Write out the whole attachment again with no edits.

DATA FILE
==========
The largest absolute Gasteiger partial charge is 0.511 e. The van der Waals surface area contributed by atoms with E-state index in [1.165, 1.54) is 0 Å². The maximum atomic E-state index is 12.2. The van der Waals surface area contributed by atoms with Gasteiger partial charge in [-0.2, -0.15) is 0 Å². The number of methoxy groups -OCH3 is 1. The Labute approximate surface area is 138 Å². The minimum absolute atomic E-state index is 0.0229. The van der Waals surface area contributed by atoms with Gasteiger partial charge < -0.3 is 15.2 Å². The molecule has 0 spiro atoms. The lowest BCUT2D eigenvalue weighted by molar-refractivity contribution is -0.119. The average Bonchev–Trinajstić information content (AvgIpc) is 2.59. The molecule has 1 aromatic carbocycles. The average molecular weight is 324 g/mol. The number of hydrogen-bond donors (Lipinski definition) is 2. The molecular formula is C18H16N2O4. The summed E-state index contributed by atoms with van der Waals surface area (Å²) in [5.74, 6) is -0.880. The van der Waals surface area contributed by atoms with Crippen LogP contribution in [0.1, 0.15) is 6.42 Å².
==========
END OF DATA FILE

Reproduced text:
The largest absolute Gasteiger partial charge is 0.511 e. The van der Waals surface area contributed by atoms with E-state index in [1.165, 1.54) is 0 Å². The maximum atomic E-state index is 12.2. The van der Waals surface area contributed by atoms with Gasteiger partial charge in [-0.2, -0.15) is 0 Å². The number of methoxy groups -OCH3 is 1. The Labute approximate surface area is 138 Å². The minimum absolute atomic E-state index is 0.0229. The van der Waals surface area contributed by atoms with Gasteiger partial charge < -0.3 is 15.2 Å². The molecule has 0 spiro atoms. The lowest BCUT2D eigenvalue weighted by molar-refractivity contribution is -0.119. The average Bonchev–Trinajstić information content (AvgIpc) is 2.59. The molecule has 1 aromatic carbocycles. The average molecular weight is 324 g/mol. The number of hydrogen-bond donors (Lipinski definition) is 2. The molecular formula is C18H16N2O4. The summed E-state index contributed by atoms with van der Waals surface area (Å²) in [5.74, 6) is -0.880. The van der Waals surface area contributed by atoms with Crippen LogP contribution in [0.1, 0.15) is 6.42 Å².